Fertility-sparing surgery

What is fertility-sparing surgery?

Fertility-sparing surgery preserves the female body’s ability to conceive and is usually carried out on cancer patients where this type of surgery is deemed the best option for their case.

Why is fertility-sparing surgery done?

Fertility can be damaged by a single cancer therapy session, so sometimes surgery to avoid infertility is carried out. The type of surgery depends on the type of cancer.

What does fertility-sparing surgery involve?

Fertility sparing surgery for ovarian cancer


Fertility-sparing surgery for women suffering from ovarian cancer is often an option if they would like have children at a later date and if they have early cancer in only one ovary. During this procedure, gynaecologists often remove the cancerous ovary connected to the fallopian tube. A sample of the surface of the uterus is also taken in a procedure called curettage and dilation, to ensure no cancer remains there.

The uterus and noncancerous ovary are left in place to preserve fertility and this is done using minimally invasive surgery to perform this procedure whenever possible.

Ovarian transposition (oophoropexy)

In the case where the patient will need a scan by the pelvic area, the ovaries are often surgically repositioned in the pelvis so that radiation doesn’t affect them. After the treatment, the ovaries may need to be repositioned again to conceive.

Fertility sparing surgery for cervical cancer

Cervical conization

To treat early-stage cervical cancer, a cancerous area/a large-cone shaped section of the cervix, is removed. (Cervical conization). The remainder of the cervix and the uterus are preserved.

Alternatively, a surgeon can completely or partially remove the cervix and the connective tissues next to the uterus, this is called a radical trachelectomy.

Radical Trachelectomy

A radical trachelectomy is a surgical procedure used to remove cancer from the cervix. It involves removing the upper third of the vagina and the cervix. The tissue surrounding the lower end of the uterus (parametrial tissue) and the pelvic lymph nodes are removed. A general anaesthetic is used, which means that you will be asleep during the entire operation.

This surgery is performed on women with early-stage cervical cancer, who wish to preserve their ability to become pregnant in the future.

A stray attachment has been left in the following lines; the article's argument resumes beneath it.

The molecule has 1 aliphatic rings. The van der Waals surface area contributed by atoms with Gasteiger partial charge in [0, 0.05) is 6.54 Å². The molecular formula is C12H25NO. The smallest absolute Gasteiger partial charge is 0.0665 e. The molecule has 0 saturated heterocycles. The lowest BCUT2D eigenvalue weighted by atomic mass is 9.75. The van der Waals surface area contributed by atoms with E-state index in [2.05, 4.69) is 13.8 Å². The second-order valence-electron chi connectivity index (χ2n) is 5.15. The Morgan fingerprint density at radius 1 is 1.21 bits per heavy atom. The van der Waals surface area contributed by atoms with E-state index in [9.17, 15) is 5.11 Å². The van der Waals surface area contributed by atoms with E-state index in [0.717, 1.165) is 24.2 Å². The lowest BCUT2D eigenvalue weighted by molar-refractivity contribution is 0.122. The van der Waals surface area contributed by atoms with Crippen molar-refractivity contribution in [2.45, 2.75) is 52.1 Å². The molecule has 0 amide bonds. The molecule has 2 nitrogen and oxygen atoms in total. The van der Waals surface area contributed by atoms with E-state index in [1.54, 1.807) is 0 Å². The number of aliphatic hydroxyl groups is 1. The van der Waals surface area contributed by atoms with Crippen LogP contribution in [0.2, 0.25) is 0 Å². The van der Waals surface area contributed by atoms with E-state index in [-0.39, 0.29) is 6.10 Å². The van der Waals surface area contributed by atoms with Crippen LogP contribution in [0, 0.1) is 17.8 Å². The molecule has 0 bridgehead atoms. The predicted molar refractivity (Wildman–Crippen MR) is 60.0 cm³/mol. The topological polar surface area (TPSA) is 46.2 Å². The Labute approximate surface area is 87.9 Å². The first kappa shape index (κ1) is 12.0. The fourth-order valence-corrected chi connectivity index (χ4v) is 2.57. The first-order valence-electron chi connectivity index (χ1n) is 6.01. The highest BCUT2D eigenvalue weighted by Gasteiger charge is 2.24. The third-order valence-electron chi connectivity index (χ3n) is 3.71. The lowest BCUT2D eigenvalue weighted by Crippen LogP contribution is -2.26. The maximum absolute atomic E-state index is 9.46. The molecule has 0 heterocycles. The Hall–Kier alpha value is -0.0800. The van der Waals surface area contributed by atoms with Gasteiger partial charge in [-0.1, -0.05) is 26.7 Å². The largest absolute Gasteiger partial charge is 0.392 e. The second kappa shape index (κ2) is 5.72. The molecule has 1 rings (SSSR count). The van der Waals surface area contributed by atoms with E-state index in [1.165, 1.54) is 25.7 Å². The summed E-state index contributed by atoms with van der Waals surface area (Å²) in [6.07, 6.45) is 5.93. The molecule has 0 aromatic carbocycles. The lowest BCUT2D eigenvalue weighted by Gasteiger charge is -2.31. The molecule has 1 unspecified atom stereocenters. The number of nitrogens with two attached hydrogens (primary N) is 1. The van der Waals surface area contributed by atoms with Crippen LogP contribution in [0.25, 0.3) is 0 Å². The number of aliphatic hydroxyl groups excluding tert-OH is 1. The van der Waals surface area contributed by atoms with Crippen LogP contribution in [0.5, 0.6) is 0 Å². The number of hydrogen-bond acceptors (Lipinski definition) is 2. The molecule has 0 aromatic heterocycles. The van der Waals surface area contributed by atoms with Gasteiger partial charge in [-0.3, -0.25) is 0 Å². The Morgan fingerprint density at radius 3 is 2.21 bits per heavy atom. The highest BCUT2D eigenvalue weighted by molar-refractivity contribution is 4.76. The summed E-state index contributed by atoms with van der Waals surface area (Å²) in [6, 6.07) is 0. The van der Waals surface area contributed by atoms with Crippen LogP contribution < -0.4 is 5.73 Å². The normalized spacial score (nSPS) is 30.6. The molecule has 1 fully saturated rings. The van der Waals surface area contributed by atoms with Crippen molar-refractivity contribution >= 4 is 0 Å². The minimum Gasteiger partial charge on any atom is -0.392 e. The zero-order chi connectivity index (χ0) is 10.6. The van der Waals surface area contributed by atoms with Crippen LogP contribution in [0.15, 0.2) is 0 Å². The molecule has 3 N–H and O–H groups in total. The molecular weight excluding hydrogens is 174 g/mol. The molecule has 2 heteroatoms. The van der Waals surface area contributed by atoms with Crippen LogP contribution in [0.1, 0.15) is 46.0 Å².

How do you prepare for fertility-sparing surgery?

When preparing for any fertility-sparing surgery, your medical and surgical history will be reviewed. Tests, including an electrocardiogram (ECG) to check your heart rhythm, blood tests, chest x-ray, and any other tests necessary to plan your care.

In the case of an oophorectomy for ovarian cancer, gynaecologic oncologists need to confirm that the cancer has not spread beyond one ovary.

For a radical trachelectomy surgery, surgeons check the cervix and inside the bladder is examined whilst the patient is asleep under general anaesthetic and an MRI scan is also arranged to determine whether the patient can have the radical trachelectomy or not. Investigations are reviewed by a team of senior doctors to decide.

Aftercare for fertility-sparing surgery

After fertility-sparing surgery, you will be asked not to lift anything heavy afterwards, strenuous activity should be avoided too. You shouldn’t put anything into your vagina or have vaginal intercourse for 4 weeks or until your doctor tells you it’s okay.

You may not be able to drive for up to 4 weeks, depending on the surgery. Especially if you’re taking prescription pain medications. Rest will be necessary for recovery.

Alternatives to fertility-sparing surgery for women

Less invasive procedures include:

Embryo cryopreservation

This procedure involves harvesting eggs, fertilising them and freezing them so they can be implanted in the female patient at a later date. Studies show that embryos can survive the freezing and thawing process for up to 90% of the time.

Egg freezing (oocyte cryopreservation)

In this procedure, unfertilised eggs are harvested and frozen. Human eggs don't survive freezing as well as human embryos.

Radiation shielding

This involves lead shields that are placed over the ovaries to reduce the amount of radiation exposure they receive.

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